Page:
The number of Employer Identification Number applications, which new businesses file with the IRS, fell sharply in March as the Covid-19 pandemic forced business shutdowns in many states. However, applications began rebounding by early summer especially in the South, which initially had a milder outbreak, and by now the growth has spread nationwide.
New business formations of any size hit 1.5 million in the third quarter, up 77% from the previous three months and 82% from a year earlier, according to the U.S. Census Bureau, which collects and publishes the IRS data. One caveat is that people often wait several months after filing for an EIN before actually starting their businesses, creating a lag in job creation.
John Halitwanger, a University of Maryland economics professor who closely follows the EIN filings, hailed the new numbers as “the highest on record” in a Twitter post.
More telling, the data suggest the new entrepreneurship extends to both sole proprietors and future employers. Census officials parse out likely employer businesses through clues on the EIN applications and label them as having a “high-propensity” to turn into a business with a payroll. Such high-propensity applications surged by 79% nationwide in the third quarter from the previous three-month period, the Census said.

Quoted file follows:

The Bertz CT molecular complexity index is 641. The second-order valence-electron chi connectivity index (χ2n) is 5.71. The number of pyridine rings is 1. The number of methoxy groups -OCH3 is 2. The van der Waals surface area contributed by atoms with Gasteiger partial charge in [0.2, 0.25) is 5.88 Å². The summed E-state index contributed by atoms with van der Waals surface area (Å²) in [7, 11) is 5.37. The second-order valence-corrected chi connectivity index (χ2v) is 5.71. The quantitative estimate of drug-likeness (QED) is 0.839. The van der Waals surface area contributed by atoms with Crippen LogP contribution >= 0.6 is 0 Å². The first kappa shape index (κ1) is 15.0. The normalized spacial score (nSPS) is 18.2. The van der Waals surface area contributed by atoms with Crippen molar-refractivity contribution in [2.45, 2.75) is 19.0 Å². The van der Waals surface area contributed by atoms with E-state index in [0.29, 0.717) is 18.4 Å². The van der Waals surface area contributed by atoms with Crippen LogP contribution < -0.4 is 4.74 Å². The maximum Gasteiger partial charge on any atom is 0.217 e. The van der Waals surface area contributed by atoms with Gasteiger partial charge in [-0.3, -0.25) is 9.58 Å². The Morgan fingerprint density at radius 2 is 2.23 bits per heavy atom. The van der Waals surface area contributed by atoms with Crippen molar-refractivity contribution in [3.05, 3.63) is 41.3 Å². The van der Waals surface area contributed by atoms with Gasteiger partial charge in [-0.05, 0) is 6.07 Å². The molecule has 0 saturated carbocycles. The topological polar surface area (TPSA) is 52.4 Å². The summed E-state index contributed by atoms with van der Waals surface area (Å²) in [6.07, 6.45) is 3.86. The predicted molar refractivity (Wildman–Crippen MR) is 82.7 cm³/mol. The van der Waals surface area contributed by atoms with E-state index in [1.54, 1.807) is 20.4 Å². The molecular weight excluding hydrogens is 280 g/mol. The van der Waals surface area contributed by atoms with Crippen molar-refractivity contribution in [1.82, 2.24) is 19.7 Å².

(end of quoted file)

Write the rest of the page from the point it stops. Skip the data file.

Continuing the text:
The South had more of these likely employers file than any other region in the third quarter, up by 79% with more than 236,000 applications. The Northeast, which had lagged in filings earlier this year, rebounded with the biggest percentage gain, up 97% with almost 85,000 filings.
Mike Wootton is a franchise development executive for the owner of the My Eyelab chain of eyewear stores. With so much unemployment, he’s been targeting franchise sales to corporate middle managers who suddenly find themselves needing to replace their incomes. The challenge has been in certain big cities that continue to restrict operations with the virus, he said.
“We’ve been able to continue to see same-store sales increases this year,” Wootton said. “There was obviously an initial drop-off when all the stores closed, and then we were trying to kind of assess the situation and figure out how we get back to doing business.”
Late last month, Goldman Sachs (NYSE:GS) economists commented on the entrepreneurial numbers in a research note it titled, “The Surprising Surge in Business Formation.” While some of the gains could be explained away by pent-up demand because so many people were locked down this spring, “the data suggest a much more positive outlook for new business formation than after the last recession,” the note said.
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